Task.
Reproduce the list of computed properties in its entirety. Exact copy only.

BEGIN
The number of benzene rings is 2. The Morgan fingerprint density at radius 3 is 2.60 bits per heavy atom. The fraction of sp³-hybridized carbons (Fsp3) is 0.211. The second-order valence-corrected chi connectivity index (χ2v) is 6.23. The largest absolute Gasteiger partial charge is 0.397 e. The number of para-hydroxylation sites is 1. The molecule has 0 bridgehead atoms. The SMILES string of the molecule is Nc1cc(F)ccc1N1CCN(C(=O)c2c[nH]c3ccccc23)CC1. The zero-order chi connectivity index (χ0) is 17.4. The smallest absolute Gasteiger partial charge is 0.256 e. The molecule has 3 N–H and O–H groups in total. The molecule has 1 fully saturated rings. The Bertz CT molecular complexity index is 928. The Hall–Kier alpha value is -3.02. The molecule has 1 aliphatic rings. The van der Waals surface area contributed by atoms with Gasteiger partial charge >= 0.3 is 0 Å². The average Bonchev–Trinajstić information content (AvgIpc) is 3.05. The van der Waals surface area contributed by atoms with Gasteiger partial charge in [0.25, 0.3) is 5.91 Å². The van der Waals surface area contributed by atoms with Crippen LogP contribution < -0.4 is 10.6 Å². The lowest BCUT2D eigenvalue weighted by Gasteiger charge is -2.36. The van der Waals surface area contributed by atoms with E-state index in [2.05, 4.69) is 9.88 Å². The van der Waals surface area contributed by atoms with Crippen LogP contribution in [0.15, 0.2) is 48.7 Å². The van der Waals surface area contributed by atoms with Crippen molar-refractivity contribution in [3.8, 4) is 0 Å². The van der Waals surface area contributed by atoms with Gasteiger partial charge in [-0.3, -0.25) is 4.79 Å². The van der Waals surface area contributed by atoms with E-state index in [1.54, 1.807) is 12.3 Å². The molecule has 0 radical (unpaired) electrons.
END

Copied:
The number of benzene rings is 2. The Morgan fingerprint density at radius 3 is 2.60 bits per heavy atom. The fraction of sp³-hybridized carbons (Fsp3) is 0.211. The second-order valence-corrected chi connectivity index (χ2v) is 6.23. The largest absolute Gasteiger partial charge is 0.397 e. The number of para-hydroxylation sites is 1. The molecule has 0 bridgehead atoms. The SMILES string of the molecule is Nc1cc(F)ccc1N1CCN(C(=O)c2c[nH]c3ccccc23)CC1. The zero-order chi connectivity index (χ0) is 17.4. The smallest absolute Gasteiger partial charge is 0.256 e. The molecule has 3 N–H and O–H groups in total. The molecule has 1 fully saturated rings. The Bertz CT molecular complexity index is 928. The Hall–Kier alpha value is -3.02. The molecule has 1 aliphatic rings. The van der Waals surface area contributed by atoms with Gasteiger partial charge >= 0.3 is 0 Å². The average Bonchev–Trinajstić information content (AvgIpc) is 3.05. The van der Waals surface area contributed by atoms with Gasteiger partial charge in [0.25, 0.3) is 5.91 Å². The van der Waals surface area contributed by atoms with Crippen LogP contribution < -0.4 is 10.6 Å². The lowest BCUT2D eigenvalue weighted by Gasteiger charge is -2.36. The van der Waals surface area contributed by atoms with E-state index in [2.05, 4.69) is 9.88 Å². The van der Waals surface area contributed by atoms with Crippen LogP contribution in [0.15, 0.2) is 48.7 Å². The van der Waals surface area contributed by atoms with Crippen molar-refractivity contribution in [3.8, 4) is 0 Å². The van der Waals surface area contributed by atoms with Gasteiger partial charge in [-0.3, -0.25) is 4.79 Å². The van der Waals surface area contributed by atoms with E-state index in [1.54, 1.807) is 12.3 Å². The molecule has 0 radical (unpaired) electrons.